The ancient cities of Colossae, Laodicea, and Hierapolis, each mentioned in the New Testament, are situated in the Lycus River Valley. This valley is 200 kilometres east of Ephesus and was within the Roman province of Asia Minor, now modern-day Turkey. It seems Paul’s travels did not extend to this area (Col. 2:1). Nevertheless, he had a connection with the church there through his co-worker Epaphras. Epaphras probably brought the gospel to the valley (Col. 1:67-8; 4:12-13). Onesimus, a slave belonging to Philemon, provided another connection (Col. 4:9).
Paul sent at least two letters to the Lycus Valley. A letter to Philemon and a letter to the Colossians survive and are included in the New Testament. From this correspondence, we learn that Paul was acquainted with two women in the Lycus Valley, Apphia and Nympha. I’ve previously discussed Apphia and her ministry here. In this article, I look at Nympha who Paul mentions at the end of his letter to the Colossians.
Nymphas or Nympha: Man or Woman?
Say hello to the brothers and sisters in Laodicea, along with Nympha and the church that meets in her house. After this letter has been read to you publicly, make sure that the church in Laodicea reads it and that you read the one from Laodicea. Colossians 4:15-16 CEB
Nympha is one of sixteen women who Paul mentions by name in his letters. Unfortunately, like Junia and Euodia, her gender was hidden when her name was masculinised in some Greek manuscripts.
“Nymphas” (masculine) and “Nympha” (feminine) are both names that occurred in ancient times and both are spelt “Nymphan” (Νυμφαν) in the accusative (or object) case, the case used in Colossians 4:15. It is only the accents that distinguish the masculine Νυμφᾶν from the feminine Νύμφαν, but accents were not used in early manuscripts that contained Colossians 4:15. In some later manuscripts, when the name was accented, it was incorrectly accented as a masculine name.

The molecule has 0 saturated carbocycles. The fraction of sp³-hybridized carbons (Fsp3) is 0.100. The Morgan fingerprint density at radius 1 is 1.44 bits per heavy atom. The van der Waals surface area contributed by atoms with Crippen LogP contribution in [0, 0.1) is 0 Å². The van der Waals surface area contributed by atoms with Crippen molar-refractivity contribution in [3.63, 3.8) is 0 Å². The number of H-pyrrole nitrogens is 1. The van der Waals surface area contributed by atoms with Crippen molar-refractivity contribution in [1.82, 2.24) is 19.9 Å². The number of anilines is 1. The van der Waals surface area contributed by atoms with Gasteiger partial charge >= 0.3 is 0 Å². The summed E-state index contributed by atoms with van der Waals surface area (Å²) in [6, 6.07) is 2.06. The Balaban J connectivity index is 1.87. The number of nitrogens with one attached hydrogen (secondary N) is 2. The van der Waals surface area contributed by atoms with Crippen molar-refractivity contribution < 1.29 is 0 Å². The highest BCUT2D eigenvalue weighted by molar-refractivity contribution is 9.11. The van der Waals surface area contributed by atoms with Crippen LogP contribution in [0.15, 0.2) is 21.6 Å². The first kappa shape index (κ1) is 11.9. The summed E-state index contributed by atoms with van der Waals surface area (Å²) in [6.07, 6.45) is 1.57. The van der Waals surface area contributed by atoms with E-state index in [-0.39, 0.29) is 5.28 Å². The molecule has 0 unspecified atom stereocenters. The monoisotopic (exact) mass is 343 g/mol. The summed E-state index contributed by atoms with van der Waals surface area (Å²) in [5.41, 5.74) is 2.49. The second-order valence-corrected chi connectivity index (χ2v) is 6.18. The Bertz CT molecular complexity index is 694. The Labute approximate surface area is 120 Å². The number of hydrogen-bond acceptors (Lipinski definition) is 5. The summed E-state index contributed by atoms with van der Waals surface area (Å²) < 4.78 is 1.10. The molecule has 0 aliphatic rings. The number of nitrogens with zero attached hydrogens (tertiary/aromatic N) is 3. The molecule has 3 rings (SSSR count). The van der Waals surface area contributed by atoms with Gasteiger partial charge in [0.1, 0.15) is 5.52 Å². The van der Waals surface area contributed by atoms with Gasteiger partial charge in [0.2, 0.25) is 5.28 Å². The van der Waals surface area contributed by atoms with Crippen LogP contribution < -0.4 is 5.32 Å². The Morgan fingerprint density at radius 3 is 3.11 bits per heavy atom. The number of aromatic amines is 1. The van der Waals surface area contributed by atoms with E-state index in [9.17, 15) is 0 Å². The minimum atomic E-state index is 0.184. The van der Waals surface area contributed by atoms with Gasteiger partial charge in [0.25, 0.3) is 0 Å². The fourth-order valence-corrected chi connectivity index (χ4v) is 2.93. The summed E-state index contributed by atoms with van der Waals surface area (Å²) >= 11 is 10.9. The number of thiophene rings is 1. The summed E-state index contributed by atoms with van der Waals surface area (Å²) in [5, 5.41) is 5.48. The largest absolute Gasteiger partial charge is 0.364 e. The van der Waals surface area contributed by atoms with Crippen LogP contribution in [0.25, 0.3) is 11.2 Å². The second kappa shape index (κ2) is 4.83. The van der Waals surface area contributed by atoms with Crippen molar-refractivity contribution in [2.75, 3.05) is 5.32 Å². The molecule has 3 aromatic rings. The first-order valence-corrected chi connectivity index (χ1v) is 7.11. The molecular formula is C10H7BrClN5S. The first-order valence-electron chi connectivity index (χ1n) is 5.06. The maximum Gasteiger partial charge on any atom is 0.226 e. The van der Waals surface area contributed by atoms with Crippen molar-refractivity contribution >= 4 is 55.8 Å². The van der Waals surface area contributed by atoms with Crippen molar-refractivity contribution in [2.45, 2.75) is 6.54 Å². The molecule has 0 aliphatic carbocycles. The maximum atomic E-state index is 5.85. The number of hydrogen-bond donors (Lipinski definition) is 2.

But it wasn’t just Nympha’s name that was masculinised. Because it wasn’t clear if Nympha was a man or a woman, variations appeared in some manuscripts concerning the Greek pronoun that occurs in verse 15. Some manuscripts had the masculine pronoun equivalent to “his” instead of the feminine pronoun, “her.”
Furthermore, some scribes apparently took the church as belonging to the brothers and sisters (who are mentioned in verse 15) as well as to Nympha, so the plural pronoun, equivalent to “their” (“their house” rather than “her house”) was written into some texts.
Despite past confusion, however, there is now a consensus among scholars that Nympha was a woman and that the original pronoun was “her.” The translators of the NET Bible state, “The harder reading is certainly αὐτῆς [“her”], and thus Nympha should be considered a woman.” The reasoning here is that scribes occasionally made slight alterations when copying manuscripts to make them easier to understand; they did not make changes to obscure meaning and make texts harder to understand.
Perhaps a few scribes had difficulty with the idea that Paul was greeting a woman who was holding church meetings in her own house, so they tweaked the text to change its meaning, to make it easier for them to comprehend. Yet it was not uncommon for relatively wealthy women in the first century to host congregations and care for them. Modern English translations of Colossians 4:15 have amended past mistakes and unanimously have the feminine name and the feminine personal pronoun. Nympha’s correct identity has been restored.
The Ministry of Nympha
So what can we know about Nympha and the church she hosted? Reverend Alfred Barry, writing approximately one hundred years ago, assumed Nympha was a man and stated, “He is obviously a man of importance, a centre of church life, in the Christian community at Laodicea.” Commenting on the (incorrect) phrase “the church which is in his house” (Col. 4:15 KJV) Barry wrote,